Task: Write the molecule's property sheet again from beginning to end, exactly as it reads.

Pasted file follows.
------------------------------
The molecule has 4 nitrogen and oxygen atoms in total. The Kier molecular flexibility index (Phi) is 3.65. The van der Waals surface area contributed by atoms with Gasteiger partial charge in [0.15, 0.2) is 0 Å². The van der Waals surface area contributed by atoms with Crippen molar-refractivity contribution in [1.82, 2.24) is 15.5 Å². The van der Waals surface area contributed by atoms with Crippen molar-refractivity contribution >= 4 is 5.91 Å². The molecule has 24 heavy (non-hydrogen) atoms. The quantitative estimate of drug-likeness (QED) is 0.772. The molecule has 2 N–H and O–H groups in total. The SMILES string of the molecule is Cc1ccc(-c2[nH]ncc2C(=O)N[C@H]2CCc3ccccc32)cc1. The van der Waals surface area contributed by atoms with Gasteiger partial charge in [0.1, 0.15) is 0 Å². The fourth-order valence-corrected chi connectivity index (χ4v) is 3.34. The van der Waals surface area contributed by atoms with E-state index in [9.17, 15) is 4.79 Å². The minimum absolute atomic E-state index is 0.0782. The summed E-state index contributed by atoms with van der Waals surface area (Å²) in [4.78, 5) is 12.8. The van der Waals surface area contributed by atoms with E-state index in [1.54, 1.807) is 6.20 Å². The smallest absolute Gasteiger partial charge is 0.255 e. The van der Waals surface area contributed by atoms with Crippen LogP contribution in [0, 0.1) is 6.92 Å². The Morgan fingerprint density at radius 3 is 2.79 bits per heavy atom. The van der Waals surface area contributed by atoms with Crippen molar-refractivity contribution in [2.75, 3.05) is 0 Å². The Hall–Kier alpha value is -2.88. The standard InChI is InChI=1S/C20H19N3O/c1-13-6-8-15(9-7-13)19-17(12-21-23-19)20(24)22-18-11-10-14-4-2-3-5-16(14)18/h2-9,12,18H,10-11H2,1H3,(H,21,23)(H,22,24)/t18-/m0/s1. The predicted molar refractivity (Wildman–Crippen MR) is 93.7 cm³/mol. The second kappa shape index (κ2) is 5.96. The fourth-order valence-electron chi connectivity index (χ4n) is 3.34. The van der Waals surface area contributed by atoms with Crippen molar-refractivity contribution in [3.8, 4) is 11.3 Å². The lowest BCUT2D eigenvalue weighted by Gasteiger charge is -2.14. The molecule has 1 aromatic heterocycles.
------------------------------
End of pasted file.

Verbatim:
The molecule has 4 nitrogen and oxygen atoms in total. The Kier molecular flexibility index (Phi) is 3.65. The van der Waals surface area contributed by atoms with Gasteiger partial charge in [0.15, 0.2) is 0 Å². The van der Waals surface area contributed by atoms with Crippen molar-refractivity contribution in [1.82, 2.24) is 15.5 Å². The van der Waals surface area contributed by atoms with Crippen molar-refractivity contribution >= 4 is 5.91 Å². The molecule has 24 heavy (non-hydrogen) atoms. The quantitative estimate of drug-likeness (QED) is 0.772. The molecule has 2 N–H and O–H groups in total. The SMILES string of the molecule is Cc1ccc(-c2[nH]ncc2C(=O)N[C@H]2CCc3ccccc32)cc1. The van der Waals surface area contributed by atoms with Gasteiger partial charge in [0.1, 0.15) is 0 Å². The fourth-order valence-corrected chi connectivity index (χ4v) is 3.34. The van der Waals surface area contributed by atoms with E-state index in [9.17, 15) is 4.79 Å². The minimum absolute atomic E-state index is 0.0782. The summed E-state index contributed by atoms with van der Waals surface area (Å²) in [4.78, 5) is 12.8. The van der Waals surface area contributed by atoms with E-state index in [1.54, 1.807) is 6.20 Å². The smallest absolute Gasteiger partial charge is 0.255 e. The van der Waals surface area contributed by atoms with Crippen LogP contribution in [0, 0.1) is 6.92 Å². The Morgan fingerprint density at radius 3 is 2.79 bits per heavy atom. The van der Waals surface area contributed by atoms with Crippen molar-refractivity contribution in [2.75, 3.05) is 0 Å². The Hall–Kier alpha value is -2.88. The standard InChI is InChI=1S/C20H19N3O/c1-13-6-8-15(9-7-13)19-17(12-21-23-19)20(24)22-18-11-10-14-4-2-3-5-16(14)18/h2-9,12,18H,10-11H2,1H3,(H,21,23)(H,22,24)/t18-/m0/s1. The predicted molar refractivity (Wildman–Crippen MR) is 93.7 cm³/mol. The second kappa shape index (κ2) is 5.96. The fourth-order valence-electron chi connectivity index (χ4n) is 3.34. The van der Waals surface area contributed by atoms with Crippen molar-refractivity contribution in [3.8, 4) is 11.3 Å². The lowest BCUT2D eigenvalue weighted by Gasteiger charge is -2.14. The molecule has 1 aromatic heterocycles.